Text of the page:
%~dp0 equivalent in powershell (using Expand-Archive cmdlet)


I’m pretty new to scripting (especially powershell) and new to Stack Overflow, so please, excuse my ignorance and please bear with me! I will do my best to specifically explain what I’m looking to do and hopefully someone can give a detailed response of what I could do to make it work..

Intended Process/Work Flow: A co-worker downloads “Install.zip” file that has all the necessary files. This “Install.zip” file contains “Setup.bat” file (for computer config), “Fubar.zip” file, 2 powershell scripts, and a custom powerplan (.pow) file. Once downloaded they will run the “Setup.bat” file and it will pretty much do all the work. Inside that batch file it calls 2 powershell scripts. 1)”Download.ps1″ – Downloads some other files from the web. 2.) “Unzip.ps1” – Unzips “Fubar.zip” and places contents in another folder – C:\TEST\

Issue: I’ve recently gotten familiar with using %~dp0 in batch files. I want to make sure that the location where my co-worker initially downloads the Install.zip doesn’t throw off my batch file. So for example.. some people will download .zip files to the “Downloads” folder, then extract contents to proper destination. Others will download the .zip to a specific folder, then extract it within that folder. [Ex: C:\Alex\Install.zip –Extraction– C:\Alex\Install\((Content))] So I tried to not pre-define file locations due to the variables. I’ve gotten the %~dp0 to work everywhere I need it to in my batch file. The only issue I have is getting my powershell scripts to use same working directory that my batch file is in. *My batch file and my powershell scripts will always be in the same directory. (Wherever that may be)

Goal: I want my powershell script (“Unzip.ps1”) to look for my “Fubar.zip” file in the same directory that its currently running in. (Again – Wherever that may be) I basically want to remove any variables that may throw off the powershell script. I want it to always use it’s current working directory to locate Fubar.zip. I basically need powershell to either use its current working directory OR figure out a way to have it pull its current working directory and use that to look for “Fubar.zip”.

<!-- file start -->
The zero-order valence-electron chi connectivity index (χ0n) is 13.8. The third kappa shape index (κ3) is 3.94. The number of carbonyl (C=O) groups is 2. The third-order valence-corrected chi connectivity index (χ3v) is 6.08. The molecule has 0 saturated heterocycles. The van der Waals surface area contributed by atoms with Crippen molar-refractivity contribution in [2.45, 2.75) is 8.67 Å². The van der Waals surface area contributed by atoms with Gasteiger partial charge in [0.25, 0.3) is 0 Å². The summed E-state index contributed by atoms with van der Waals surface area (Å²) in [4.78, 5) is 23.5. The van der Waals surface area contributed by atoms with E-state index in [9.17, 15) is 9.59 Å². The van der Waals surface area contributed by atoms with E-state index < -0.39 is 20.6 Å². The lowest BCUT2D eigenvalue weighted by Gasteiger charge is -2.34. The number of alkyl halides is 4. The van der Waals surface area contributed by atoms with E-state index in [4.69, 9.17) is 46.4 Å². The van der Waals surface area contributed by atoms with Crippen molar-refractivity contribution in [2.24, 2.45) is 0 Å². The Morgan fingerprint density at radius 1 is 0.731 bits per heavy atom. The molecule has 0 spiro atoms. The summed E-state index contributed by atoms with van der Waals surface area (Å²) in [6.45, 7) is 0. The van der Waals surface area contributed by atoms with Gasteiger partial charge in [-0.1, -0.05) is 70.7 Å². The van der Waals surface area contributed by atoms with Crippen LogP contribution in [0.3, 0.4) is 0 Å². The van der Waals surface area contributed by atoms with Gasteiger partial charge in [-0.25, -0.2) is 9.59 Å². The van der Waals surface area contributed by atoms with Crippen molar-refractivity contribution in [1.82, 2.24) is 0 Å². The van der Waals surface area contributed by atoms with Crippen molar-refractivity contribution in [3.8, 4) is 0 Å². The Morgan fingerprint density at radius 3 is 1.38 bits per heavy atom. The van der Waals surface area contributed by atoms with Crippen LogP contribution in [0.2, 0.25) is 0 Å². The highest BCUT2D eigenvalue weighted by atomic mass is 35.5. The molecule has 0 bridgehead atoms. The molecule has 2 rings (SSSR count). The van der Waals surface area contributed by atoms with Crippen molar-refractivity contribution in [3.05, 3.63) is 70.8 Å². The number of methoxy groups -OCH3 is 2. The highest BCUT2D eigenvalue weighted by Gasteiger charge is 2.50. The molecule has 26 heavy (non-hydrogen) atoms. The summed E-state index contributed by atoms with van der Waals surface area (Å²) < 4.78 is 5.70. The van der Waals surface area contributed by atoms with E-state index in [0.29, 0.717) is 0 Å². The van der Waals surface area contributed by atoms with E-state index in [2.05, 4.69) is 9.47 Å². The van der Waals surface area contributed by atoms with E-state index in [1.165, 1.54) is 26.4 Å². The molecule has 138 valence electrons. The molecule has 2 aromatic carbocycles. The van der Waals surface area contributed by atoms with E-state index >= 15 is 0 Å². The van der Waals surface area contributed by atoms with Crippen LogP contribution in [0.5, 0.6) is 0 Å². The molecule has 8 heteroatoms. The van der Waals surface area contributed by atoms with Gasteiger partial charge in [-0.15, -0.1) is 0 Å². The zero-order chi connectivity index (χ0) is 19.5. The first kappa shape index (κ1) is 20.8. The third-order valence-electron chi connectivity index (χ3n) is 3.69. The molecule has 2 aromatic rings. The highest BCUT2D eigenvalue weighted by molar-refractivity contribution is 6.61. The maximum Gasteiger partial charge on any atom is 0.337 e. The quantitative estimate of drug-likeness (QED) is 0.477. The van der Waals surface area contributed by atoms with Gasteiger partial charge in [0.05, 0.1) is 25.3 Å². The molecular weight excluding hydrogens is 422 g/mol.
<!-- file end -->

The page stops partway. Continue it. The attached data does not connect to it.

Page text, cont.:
my current “Unzip.ps1” powershell script is extremely basic.

Unzip.ps1:Expand-Archive -Force c:\ALEX\Install.zip\Fubar.zip -dest c:\TEST\

Batch File Command that calls the Unzip.ps1 script: Powershell.exe -executionpolicy remotesigned -File %~dp0UNZIP.ps1

Please keep in mind, I’m just learning scripting and I’m teaching myself. My knowledge is limited, but I’ve made it this far and this is the only part I’m stuck on. Please give clear responses. Any help or advice would be extremely appreciated! Using PowerShell 5.0

Thanks in advance!


From your description, I gather that Fubar.zip and Unzip.ps1 are in the same directory. We’ll pretend this directory is C:\Users\Me\Temp; although I understand that may vary.

Powershell’s working directory will be the directory you’re in (if called from CMD) when you launch; otherwise, it’ll be from $env:UserProfile. Since the .bat file always call Unzip.ps1 from the directory that it’s in (C:\Users\Me\Temp), powershell.exe will find it with this command (you can still use %~dp0 here; it’s not hurting anything):

Inside of Unzip.ps1, you’ll use Get-Location:

However, if the .bat file does a cd into another directory, this won’t work. From your %~dp0UNZIP.ps1 example, I assume this isn’t the case, but let’s address it anyway. If this is the case, you need to process from where the location of the script is. So for this call the full/relational path to the .ps1:

Then, your Unzip.ps1 will need to look like this:

Alternatively, you can also do some fancy path splitting, as @JosefZ suggested. The $PSCommandPath and $MyInvocation variables contain the full path to your script; which you should familiarize yourself with:

Note: Of course, you wouldn’t set $location twice. I’m just showing you two ways to set it.

I hope this helps!


%~dp0 equivalent in powershell (using Expand-Archive cmdlet) by licensed under CC BY-SA | With most appropriate answer!

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